Quiet night delivery guide rejected by noise specialists

motorway-lorryThe pros and cons of night-time freight deliveries have been hotly debated between industry, government departments and professional and lobbying groups concerned with noise for a number of years. But the latest contribution by the Department for Transport is, unfortunately, set to be rejected says Howard Price, Principal Policy Officer at CIEH, as the Noise Abatement Society and the Chartered Institute of Environmental Health have this week united in criticising proposed revised Guidance. 

This new practice guidance for local authorities, which comprises a suite of complementary documents aimed at different stakeholders, has been under development since last year by consultants Atkins, on behalf of the Department for Transport. Now at the final draft stage, the Noise Abatement Society and Chartered Institute of Environmental have been asked to endorse it.  The support of specialists in the field the groups represent would encourage acceptance by regulators in local councils.

The rationale behind the guidance is that allowing freight deliveries out of normal working hours could have a number of benefits – in speeding journeys (allowing more deliveries per shift) and reduced fuel consumption, and also cutting traffic congestion, air pollution and conflicts with vulnerable road users (i.e. cyclists and school children), during peak times.  However, as many delivery points are where people live, concerns have repeatedly been raised by representatives of local authority officers and organisations concerned with noise that increased night time deliveries could cause disturbance to local communities. Local authority environmental health officers are responsible for managing nuisance noise in their area, and noise specialists are unhappy that allowing quieter out of hours deliveries will not be in the best interests of a community in all cases – which is what the new guidance appears to imply.

Both NAS and CIEH have been working on the issues raised for communities and regulators by allowing deliveries out of normal working hours for a number of years. The NAS, being an instigator and major partner in the Quiet Deliveries Demonstration Scheme in 2010, and CIEH taking part in producing the original `Delivery Improvement Guide` and its Freight Transport Association companion `Delivery Improvement Toolkit` in 2006. During work towards this developing guidance, many stakeholders including EPUK have been endeavouring to  ensure that a balance is maintained between business, environmental and community interests. Concerns are now being raised that the balance is being tipped against community well-being.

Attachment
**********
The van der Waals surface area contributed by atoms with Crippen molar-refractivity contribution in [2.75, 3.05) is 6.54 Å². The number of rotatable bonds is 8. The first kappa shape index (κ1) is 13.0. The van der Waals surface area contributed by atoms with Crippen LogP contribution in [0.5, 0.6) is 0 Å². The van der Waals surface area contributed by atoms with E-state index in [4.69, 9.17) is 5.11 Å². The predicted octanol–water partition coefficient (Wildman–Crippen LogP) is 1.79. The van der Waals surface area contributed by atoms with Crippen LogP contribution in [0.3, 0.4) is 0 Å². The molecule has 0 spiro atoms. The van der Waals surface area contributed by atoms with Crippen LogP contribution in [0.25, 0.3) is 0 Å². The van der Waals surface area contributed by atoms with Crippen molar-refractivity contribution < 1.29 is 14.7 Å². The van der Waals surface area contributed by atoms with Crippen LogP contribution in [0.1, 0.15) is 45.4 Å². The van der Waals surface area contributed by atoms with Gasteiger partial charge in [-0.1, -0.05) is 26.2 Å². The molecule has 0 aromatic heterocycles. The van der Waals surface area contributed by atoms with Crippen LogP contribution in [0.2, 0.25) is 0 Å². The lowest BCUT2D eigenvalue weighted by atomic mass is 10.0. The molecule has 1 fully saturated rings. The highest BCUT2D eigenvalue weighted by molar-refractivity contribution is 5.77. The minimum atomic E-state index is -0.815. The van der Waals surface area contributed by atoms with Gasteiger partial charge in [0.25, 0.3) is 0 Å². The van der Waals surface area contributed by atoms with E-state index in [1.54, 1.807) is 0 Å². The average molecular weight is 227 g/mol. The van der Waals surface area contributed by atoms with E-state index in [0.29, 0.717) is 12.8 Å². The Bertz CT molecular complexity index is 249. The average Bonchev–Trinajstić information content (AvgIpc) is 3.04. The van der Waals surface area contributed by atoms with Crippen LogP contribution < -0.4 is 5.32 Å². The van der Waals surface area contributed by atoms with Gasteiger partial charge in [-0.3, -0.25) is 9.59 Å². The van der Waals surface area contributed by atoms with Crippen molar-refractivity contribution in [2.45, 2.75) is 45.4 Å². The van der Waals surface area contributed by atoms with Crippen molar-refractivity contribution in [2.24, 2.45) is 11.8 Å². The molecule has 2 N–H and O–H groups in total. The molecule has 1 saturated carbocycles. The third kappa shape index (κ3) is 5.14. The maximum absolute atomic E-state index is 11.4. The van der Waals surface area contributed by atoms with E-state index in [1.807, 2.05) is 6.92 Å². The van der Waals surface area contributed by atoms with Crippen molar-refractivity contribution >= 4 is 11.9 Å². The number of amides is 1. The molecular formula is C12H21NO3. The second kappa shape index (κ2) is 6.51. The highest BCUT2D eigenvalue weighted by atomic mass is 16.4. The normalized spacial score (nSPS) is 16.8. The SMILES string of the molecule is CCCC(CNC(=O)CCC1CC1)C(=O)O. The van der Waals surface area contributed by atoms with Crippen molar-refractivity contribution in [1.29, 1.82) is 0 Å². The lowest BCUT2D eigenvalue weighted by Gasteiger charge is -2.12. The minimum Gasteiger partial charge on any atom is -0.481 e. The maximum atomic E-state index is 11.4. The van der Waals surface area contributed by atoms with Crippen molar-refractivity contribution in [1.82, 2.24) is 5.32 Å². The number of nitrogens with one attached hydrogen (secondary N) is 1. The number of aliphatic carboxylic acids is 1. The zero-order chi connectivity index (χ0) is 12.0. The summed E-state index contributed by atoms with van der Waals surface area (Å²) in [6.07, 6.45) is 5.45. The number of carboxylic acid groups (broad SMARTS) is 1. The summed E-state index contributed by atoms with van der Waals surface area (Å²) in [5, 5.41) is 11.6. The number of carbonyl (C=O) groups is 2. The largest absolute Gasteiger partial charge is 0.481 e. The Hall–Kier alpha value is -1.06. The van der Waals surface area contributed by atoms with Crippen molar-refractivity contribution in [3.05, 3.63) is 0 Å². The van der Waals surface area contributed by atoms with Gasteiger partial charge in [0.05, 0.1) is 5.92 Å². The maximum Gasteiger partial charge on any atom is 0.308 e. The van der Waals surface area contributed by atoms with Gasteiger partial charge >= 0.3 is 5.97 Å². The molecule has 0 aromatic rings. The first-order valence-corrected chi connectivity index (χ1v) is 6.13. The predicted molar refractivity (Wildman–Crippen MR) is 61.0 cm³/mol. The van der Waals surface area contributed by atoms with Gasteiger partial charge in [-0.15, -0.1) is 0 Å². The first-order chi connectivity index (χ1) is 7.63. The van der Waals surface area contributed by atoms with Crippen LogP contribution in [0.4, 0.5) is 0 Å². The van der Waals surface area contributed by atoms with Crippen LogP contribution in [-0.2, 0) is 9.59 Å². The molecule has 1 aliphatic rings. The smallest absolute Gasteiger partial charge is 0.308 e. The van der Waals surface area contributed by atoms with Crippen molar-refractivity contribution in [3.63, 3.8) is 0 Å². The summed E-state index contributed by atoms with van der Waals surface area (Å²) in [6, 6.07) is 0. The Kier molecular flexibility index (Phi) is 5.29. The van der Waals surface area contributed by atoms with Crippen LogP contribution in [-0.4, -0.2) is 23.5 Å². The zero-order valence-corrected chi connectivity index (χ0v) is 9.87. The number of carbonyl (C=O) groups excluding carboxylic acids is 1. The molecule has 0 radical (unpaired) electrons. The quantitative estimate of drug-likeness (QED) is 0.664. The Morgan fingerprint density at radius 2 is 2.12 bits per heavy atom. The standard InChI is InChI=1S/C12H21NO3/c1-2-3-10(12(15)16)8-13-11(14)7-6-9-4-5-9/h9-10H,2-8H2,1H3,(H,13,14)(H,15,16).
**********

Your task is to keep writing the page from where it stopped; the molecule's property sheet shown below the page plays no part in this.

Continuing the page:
Howard Price, Principal Policy Officer at CIEH recalls battles fought when drafting the original toolkit – to persuade commercial interests, DfT and the (then) DTI that more disturbance was not an acceptable consequence of longer delivery hours. They understood in the end, but he is concerned that this re-draft seems to be trying to turn the clock back, for example describing local authorities` roles as those of `facilitators` and `mediators` rather than safe guarding the health of local communities.

Gloria Elliott, Chief Executive of the NAS agrees that the underlying presumption in favour of retailers is not something NAS or those they have worked with ever signed-up to. She says for the schemes to work all stakeholders must have parity in the way they are conducted – and this does not appear to be the case in the guidance currently on the table.

Both organisations emphasise that they are not opposed in principle to minimising delivery restrictions. Quiet Deliveries schemes can work at many sites but not all. They believe competing demands of commerce must be reconciled with protecting neighbours from unhealthy night time noise disturbance rather than traded off one against another, and therefore cannot support the current proposals as drafted.

Chartered Institute for Environmental Health

Noise Abatement Society


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